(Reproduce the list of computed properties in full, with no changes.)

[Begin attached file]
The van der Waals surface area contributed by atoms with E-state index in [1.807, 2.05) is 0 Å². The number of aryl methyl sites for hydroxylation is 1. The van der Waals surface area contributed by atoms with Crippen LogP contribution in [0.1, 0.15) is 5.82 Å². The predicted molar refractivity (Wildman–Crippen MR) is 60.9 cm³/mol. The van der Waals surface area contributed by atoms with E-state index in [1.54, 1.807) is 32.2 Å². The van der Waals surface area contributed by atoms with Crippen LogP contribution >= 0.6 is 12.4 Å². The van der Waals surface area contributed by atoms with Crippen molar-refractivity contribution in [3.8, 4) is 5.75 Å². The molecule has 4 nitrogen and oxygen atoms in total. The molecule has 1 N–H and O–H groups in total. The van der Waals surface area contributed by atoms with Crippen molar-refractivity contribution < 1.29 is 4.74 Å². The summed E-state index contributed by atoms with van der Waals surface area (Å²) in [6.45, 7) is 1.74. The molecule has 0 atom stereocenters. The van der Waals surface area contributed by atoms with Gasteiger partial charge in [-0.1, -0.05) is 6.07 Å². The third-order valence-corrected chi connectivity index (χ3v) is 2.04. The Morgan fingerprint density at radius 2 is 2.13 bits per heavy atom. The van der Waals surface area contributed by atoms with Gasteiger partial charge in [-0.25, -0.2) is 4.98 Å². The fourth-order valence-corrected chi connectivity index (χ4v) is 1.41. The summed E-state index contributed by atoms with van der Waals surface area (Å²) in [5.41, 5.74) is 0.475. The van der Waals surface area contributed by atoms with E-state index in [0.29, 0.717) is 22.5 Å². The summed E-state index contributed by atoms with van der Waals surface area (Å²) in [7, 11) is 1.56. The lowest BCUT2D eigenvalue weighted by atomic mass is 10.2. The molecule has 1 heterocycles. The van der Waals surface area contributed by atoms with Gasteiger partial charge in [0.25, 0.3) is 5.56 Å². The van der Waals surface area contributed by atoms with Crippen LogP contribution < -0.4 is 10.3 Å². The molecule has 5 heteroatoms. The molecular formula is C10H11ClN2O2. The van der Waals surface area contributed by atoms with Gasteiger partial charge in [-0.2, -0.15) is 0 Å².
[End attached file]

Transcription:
The van der Waals surface area contributed by atoms with E-state index in [1.807, 2.05) is 0 Å². The number of aryl methyl sites for hydroxylation is 1. The van der Waals surface area contributed by atoms with Crippen LogP contribution in [0.1, 0.15) is 5.82 Å². The predicted molar refractivity (Wildman–Crippen MR) is 60.9 cm³/mol. The van der Waals surface area contributed by atoms with E-state index in [1.54, 1.807) is 32.2 Å². The van der Waals surface area contributed by atoms with Crippen LogP contribution >= 0.6 is 12.4 Å². The van der Waals surface area contributed by atoms with Crippen molar-refractivity contribution in [3.8, 4) is 5.75 Å². The molecule has 4 nitrogen and oxygen atoms in total. The molecule has 1 N–H and O–H groups in total. The van der Waals surface area contributed by atoms with Crippen molar-refractivity contribution < 1.29 is 4.74 Å². The summed E-state index contributed by atoms with van der Waals surface area (Å²) in [6.45, 7) is 1.74. The molecule has 0 atom stereocenters. The van der Waals surface area contributed by atoms with Gasteiger partial charge in [-0.1, -0.05) is 6.07 Å². The third-order valence-corrected chi connectivity index (χ3v) is 2.04. The Morgan fingerprint density at radius 2 is 2.13 bits per heavy atom. The van der Waals surface area contributed by atoms with Gasteiger partial charge in [-0.25, -0.2) is 4.98 Å². The fourth-order valence-corrected chi connectivity index (χ4v) is 1.41. The summed E-state index contributed by atoms with van der Waals surface area (Å²) in [5.41, 5.74) is 0.475. The van der Waals surface area contributed by atoms with E-state index in [0.29, 0.717) is 22.5 Å². The summed E-state index contributed by atoms with van der Waals surface area (Å²) in [7, 11) is 1.56. The lowest BCUT2D eigenvalue weighted by atomic mass is 10.2. The molecule has 1 heterocycles. The van der Waals surface area contributed by atoms with Gasteiger partial charge in [0.25, 0.3) is 5.56 Å². The van der Waals surface area contributed by atoms with Crippen LogP contribution < -0.4 is 10.3 Å². The molecule has 5 heteroatoms. The molecular formula is C10H11ClN2O2. The van der Waals surface area contributed by atoms with Gasteiger partial charge in [-0.2, -0.15) is 0 Å².